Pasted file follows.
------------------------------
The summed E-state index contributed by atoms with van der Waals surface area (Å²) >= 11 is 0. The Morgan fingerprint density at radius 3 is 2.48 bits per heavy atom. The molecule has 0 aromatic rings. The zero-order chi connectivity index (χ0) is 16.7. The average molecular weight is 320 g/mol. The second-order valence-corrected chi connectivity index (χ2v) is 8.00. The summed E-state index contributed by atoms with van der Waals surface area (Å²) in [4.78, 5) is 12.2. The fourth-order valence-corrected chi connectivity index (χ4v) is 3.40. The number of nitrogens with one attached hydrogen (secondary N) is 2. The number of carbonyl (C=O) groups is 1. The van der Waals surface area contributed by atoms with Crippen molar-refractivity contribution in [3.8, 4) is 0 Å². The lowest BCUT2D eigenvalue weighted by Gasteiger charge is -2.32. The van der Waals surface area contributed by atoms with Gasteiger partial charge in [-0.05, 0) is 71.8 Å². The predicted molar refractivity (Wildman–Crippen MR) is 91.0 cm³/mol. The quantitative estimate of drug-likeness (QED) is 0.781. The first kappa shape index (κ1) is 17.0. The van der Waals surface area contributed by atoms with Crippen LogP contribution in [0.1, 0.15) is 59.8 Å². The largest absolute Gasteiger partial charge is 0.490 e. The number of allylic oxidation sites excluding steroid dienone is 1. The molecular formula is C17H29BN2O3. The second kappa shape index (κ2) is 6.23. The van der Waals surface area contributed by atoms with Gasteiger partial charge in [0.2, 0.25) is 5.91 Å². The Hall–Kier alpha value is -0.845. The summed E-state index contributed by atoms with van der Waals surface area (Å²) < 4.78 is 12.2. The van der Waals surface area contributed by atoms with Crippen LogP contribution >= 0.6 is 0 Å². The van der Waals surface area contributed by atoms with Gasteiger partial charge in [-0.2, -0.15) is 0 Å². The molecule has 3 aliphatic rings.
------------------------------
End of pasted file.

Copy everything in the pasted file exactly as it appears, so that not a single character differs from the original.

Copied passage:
The summed E-state index contributed by atoms with van der Waals surface area (Å²) >= 11 is 0. The Morgan fingerprint density at radius 3 is 2.48 bits per heavy atom. The molecule has 0 aromatic rings. The zero-order chi connectivity index (χ0) is 16.7. The average molecular weight is 320 g/mol. The second-order valence-corrected chi connectivity index (χ2v) is 8.00. The summed E-state index contributed by atoms with van der Waals surface area (Å²) in [4.78, 5) is 12.2. The fourth-order valence-corrected chi connectivity index (χ4v) is 3.40. The number of nitrogens with one attached hydrogen (secondary N) is 2. The number of carbonyl (C=O) groups is 1. The van der Waals surface area contributed by atoms with Crippen molar-refractivity contribution in [3.8, 4) is 0 Å². The lowest BCUT2D eigenvalue weighted by Gasteiger charge is -2.32. The van der Waals surface area contributed by atoms with Gasteiger partial charge in [-0.05, 0) is 71.8 Å². The predicted molar refractivity (Wildman–Crippen MR) is 91.0 cm³/mol. The quantitative estimate of drug-likeness (QED) is 0.781. The first kappa shape index (κ1) is 17.0. The van der Waals surface area contributed by atoms with Crippen LogP contribution in [0.1, 0.15) is 59.8 Å². The largest absolute Gasteiger partial charge is 0.490 e. The number of allylic oxidation sites excluding steroid dienone is 1. The molecular formula is C17H29BN2O3. The second kappa shape index (κ2) is 6.23. The van der Waals surface area contributed by atoms with Gasteiger partial charge in [0.2, 0.25) is 5.91 Å². The Hall–Kier alpha value is -0.845. The summed E-state index contributed by atoms with van der Waals surface area (Å²) < 4.78 is 12.2. The van der Waals surface area contributed by atoms with Crippen LogP contribution >= 0.6 is 0 Å². The van der Waals surface area contributed by atoms with Gasteiger partial charge in [-0.2, -0.15) is 0 Å². The molecule has 3 aliphatic rings.